Nokia receives Chinese nod for sale of mobile phone business to Microsoft
08 April 2014
Microsoft today said Chinese regulatory authorities have approved its acquisition of Nokia's mobile phone busines, adding there had been no requestfor it to change its patent practices, Thomson Reuters reports.
The company reached an agreement with Microsoft in September for the sale of its business in a €5.4 billion deal (See: Microsoft to acquire Nokia's handset business for $7.1 bn).
However, the Finnish company continued to retain its patent portfolio, which according to analysts was a promising source of future growth.
According to Nokia it still expected the Microsoft deal to close in April.
"Nokia and Microsoft have now received regulatory approvals from the People's Republic of China, the European Commission, the US Department of Justice and numerous other jurisdictions," Nokia said in a statement.
Nokia shares were up 2.9 per cent to €5.48 following the announcement of the approval.
As a phone maker, Nokia had paid rivals for the use of their technology licences as also charging for its own. Analysts said a newly restructured Nokia would be freer to push up those fees.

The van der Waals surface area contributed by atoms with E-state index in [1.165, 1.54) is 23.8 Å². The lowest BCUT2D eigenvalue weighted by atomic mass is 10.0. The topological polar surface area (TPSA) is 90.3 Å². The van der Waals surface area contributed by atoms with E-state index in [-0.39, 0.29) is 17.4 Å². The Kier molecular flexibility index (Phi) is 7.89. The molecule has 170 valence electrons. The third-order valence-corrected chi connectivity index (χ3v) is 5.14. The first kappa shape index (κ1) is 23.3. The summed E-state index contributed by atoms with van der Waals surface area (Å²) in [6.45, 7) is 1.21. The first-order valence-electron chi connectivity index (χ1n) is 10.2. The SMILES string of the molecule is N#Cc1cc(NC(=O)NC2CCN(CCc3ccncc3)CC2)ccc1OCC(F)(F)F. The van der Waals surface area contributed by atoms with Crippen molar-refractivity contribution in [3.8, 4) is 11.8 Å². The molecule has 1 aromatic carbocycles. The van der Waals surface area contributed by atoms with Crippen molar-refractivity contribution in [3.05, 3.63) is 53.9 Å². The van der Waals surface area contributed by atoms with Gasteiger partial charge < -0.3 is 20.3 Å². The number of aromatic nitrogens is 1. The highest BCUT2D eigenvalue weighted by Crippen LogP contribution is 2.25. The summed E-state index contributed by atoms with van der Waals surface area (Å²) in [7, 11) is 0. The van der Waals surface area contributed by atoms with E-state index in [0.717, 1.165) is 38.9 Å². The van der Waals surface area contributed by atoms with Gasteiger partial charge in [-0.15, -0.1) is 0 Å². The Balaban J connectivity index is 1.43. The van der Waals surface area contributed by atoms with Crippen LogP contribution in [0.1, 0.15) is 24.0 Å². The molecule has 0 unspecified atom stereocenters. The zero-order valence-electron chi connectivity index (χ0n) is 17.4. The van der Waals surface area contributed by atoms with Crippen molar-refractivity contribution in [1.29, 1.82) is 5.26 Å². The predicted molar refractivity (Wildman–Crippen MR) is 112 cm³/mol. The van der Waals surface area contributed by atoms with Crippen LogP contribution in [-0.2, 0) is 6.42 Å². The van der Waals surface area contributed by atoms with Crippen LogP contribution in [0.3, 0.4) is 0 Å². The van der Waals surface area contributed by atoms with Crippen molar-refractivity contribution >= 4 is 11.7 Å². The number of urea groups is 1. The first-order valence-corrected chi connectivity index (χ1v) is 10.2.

Media reports said Google and Samsung had asked Chinese regulators to ensure that the Microsoft deal would not result in higher licensing fees.
However, according to Nokia it had not been accused of unfair practices regarding its patents.
"No authority has challenged Nokia's compliance with its undertakings related to standard-essential patents or requested that Nokia make changes to its licensing programme or royalty terms," it said in the statement.
Meanwhile,a Business Standard blog post said that even as Chinese regulators had given the nod to the company, Nokia continued to face regulatory hurdles in India, owing to tax demands by Indian authorities.
The regulatory approval process had involved a thorough review of Nokia's patent licensing practices by several competition authorities around the world, and no authority has challenged Nokia's compliance with its FRAND undertakings related to standard-essential patents (licensing on fair, reasonable and non-discriminatory terms) or requested that the company make changes to its licensing programme or royalty terms.
However, the fate of Nokia's Sriperumbudur facility, near Chennai continues to be uncertain as the Indian Courts and Tax Departments had attached Nokia India's assets, including the Sripermbudur factory, against a Rs 21,000-crore alleged tax evasion case.
In a recent move, the Tamil Nadu government slapped a Rs2,400 crore tax notice on the company.
The factory, which employs around 8,000 people directly, 60 per cent of them women, and another 21,000 indirectly, was supposed to get transferred to Microsoft along with other assets.